Communion in the Word. Although Acts 20:7 describes them as “coming together to break bread,” the Lord’s Supper is not the primary fellowship of their time together. Rather, the time is spent primarily in hearing preaching. Paul sermon goes until midnight. 

How can they go this long? People can get up and do what is necessary. We mustn’t think that Paul himself didn’t take any breaks. Someone, for instance, took the time to light the lamps in Acts 20:8. Certainly many babies and toddlers were attended to in many ways. It is a weird sort of exegesis that assumes that unless there are children specifically mentioned that they were absent from a household or from a congregational assembly. They may well have been in the majority.

One young man in particular becomes famous for being overcome by a deep sleep and falling from the third story. The congregation’s communion in the Word is so central to the day that the resuscitation of the dead youth is accomplished quickly (and not even completely verified until the apostle has departed) so that the congregation will not trouble itself from hearing the sermon (Acts 20:7), taking the Lord’s Supper together (Acts 20:11a), and continuing to hear the sermon until daybreak.

Here is the great way of fellowship with God and the great way of Lord’s Day fellowship with one another: hearing and considering the Scriptures together under those whom the Lord has sent to proclaim them to us.

Which 24 hours? That a day is what we call 24 hours is indisputable. Many rebellious or confused have tried, but such folly does not actually call the truth into question. A day is that which is punctuated by an evening and a morning; it is the unit of which there are six of one sort in a week, and one of the other sort. The Spirit applies this both to the creation week and the weekly Sabbath.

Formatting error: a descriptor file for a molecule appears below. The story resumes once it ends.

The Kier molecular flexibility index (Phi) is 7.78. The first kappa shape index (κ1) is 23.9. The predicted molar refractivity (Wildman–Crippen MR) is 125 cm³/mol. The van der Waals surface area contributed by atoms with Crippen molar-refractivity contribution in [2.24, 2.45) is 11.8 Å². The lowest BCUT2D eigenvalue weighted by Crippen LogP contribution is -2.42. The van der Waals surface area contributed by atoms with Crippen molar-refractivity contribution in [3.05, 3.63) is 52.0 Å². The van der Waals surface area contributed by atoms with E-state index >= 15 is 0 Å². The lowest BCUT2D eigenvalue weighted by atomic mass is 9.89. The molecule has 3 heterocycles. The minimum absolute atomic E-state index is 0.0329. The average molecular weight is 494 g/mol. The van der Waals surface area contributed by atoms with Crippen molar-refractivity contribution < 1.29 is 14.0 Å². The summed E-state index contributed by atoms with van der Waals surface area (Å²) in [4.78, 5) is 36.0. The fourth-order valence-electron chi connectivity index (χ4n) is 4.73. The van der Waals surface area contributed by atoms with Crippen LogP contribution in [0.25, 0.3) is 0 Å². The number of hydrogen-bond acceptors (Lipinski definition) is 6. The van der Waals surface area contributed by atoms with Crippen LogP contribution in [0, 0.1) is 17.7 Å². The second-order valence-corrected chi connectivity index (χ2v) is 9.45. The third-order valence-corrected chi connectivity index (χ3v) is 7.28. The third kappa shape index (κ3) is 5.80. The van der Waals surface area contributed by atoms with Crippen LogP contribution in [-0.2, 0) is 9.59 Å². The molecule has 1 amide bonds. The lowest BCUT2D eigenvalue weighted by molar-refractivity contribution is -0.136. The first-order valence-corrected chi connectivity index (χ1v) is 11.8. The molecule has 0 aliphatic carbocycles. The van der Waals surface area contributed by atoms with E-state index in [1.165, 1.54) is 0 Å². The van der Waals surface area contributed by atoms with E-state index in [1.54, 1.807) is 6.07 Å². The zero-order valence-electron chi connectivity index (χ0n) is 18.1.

And, we can see when the apostle’s keeping of this 24 hour Lord’s Day is complete. At daybreak, the day that is consecrated to blessed communion with the Lord is completed, and he may once again resume his travel. This corresponds to the timing of what initiated the first, “first day Sabbath”—Christ’s resurrection at daybreak. Certainly his resurrection, and the apostolic pattern are a solid foundation upon which to determine “when” to keep the holy day.

What is your habit/practice for the evening before the Lord’s Day? What part does the Lord’s Supper have in your keeping of the day? What part does coming together with the church have? How do you go about arranging your travel in order to spend the entire Lord’s Day in worship? How has the way that you listen to sermons been shaped by viewing that listening as fellowship with the Lord?

Sample prayer:  Lord, thank You for creating us and redeeming us for Yourself. And thank You that You are preparing us for unbroken fellowhsip with Yourself. And thank You that already, in this life, You give us seasons that anticipate that fellowship. 

Suggested songs: ARP84B “Advancing Still” or TPH152 “Safely through Another Week”